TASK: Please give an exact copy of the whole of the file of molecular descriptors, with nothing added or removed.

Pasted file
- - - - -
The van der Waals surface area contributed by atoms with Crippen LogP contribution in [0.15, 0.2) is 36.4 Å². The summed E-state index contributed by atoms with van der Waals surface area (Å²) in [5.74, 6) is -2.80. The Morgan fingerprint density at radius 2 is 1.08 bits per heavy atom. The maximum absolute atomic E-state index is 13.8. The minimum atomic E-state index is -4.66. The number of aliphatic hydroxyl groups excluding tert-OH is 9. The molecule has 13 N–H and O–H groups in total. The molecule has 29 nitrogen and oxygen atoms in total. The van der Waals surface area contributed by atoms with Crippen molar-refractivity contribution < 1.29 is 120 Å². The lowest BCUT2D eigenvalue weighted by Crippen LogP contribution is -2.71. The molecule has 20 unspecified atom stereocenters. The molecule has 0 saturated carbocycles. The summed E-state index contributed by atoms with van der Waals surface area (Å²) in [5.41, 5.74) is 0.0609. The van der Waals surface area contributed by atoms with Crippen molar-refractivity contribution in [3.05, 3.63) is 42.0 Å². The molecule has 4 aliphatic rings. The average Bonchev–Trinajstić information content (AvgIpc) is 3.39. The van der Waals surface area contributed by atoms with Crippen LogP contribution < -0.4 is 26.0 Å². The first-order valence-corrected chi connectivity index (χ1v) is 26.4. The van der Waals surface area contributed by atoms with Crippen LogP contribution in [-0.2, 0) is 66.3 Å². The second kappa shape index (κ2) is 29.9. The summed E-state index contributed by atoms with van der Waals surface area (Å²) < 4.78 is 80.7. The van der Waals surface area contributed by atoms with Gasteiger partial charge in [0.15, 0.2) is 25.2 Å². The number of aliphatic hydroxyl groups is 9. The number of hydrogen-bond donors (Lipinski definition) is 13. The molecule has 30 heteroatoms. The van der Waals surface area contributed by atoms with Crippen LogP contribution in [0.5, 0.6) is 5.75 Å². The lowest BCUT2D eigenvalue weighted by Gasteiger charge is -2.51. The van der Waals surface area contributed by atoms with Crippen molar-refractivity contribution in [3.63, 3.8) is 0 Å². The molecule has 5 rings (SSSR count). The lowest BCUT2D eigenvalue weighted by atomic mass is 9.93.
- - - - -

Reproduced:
The van der Waals surface area contributed by atoms with Crippen LogP contribution in [0.15, 0.2) is 36.4 Å². The summed E-state index contributed by atoms with van der Waals surface area (Å²) in [5.74, 6) is -2.80. The Morgan fingerprint density at radius 2 is 1.08 bits per heavy atom. The maximum absolute atomic E-state index is 13.8. The minimum atomic E-state index is -4.66. The number of aliphatic hydroxyl groups excluding tert-OH is 9. The molecule has 13 N–H and O–H groups in total. The molecule has 29 nitrogen and oxygen atoms in total. The van der Waals surface area contributed by atoms with Crippen molar-refractivity contribution < 1.29 is 120 Å². The lowest BCUT2D eigenvalue weighted by Crippen LogP contribution is -2.71. The molecule has 20 unspecified atom stereocenters. The molecule has 0 saturated carbocycles. The summed E-state index contributed by atoms with van der Waals surface area (Å²) in [5.41, 5.74) is 0.0609. The van der Waals surface area contributed by atoms with Crippen molar-refractivity contribution in [3.05, 3.63) is 42.0 Å². The molecule has 4 aliphatic rings. The average Bonchev–Trinajstić information content (AvgIpc) is 3.39. The van der Waals surface area contributed by atoms with Crippen LogP contribution < -0.4 is 26.0 Å². The first-order valence-corrected chi connectivity index (χ1v) is 26.4. The van der Waals surface area contributed by atoms with Crippen LogP contribution in [-0.2, 0) is 66.3 Å². The second kappa shape index (κ2) is 29.9. The summed E-state index contributed by atoms with van der Waals surface area (Å²) < 4.78 is 80.7. The van der Waals surface area contributed by atoms with Gasteiger partial charge in [0.15, 0.2) is 25.2 Å². The number of aliphatic hydroxyl groups is 9. The number of hydrogen-bond donors (Lipinski definition) is 13. The molecule has 30 heteroatoms. The van der Waals surface area contributed by atoms with Crippen LogP contribution in [0.5, 0.6) is 5.75 Å². The lowest BCUT2D eigenvalue weighted by Gasteiger charge is -2.51. The van der Waals surface area contributed by atoms with Crippen molar-refractivity contribution in [3.63, 3.8) is 0 Å². The molecule has 5 rings (SSSR count). The lowest BCUT2D eigenvalue weighted by atomic mass is 9.93.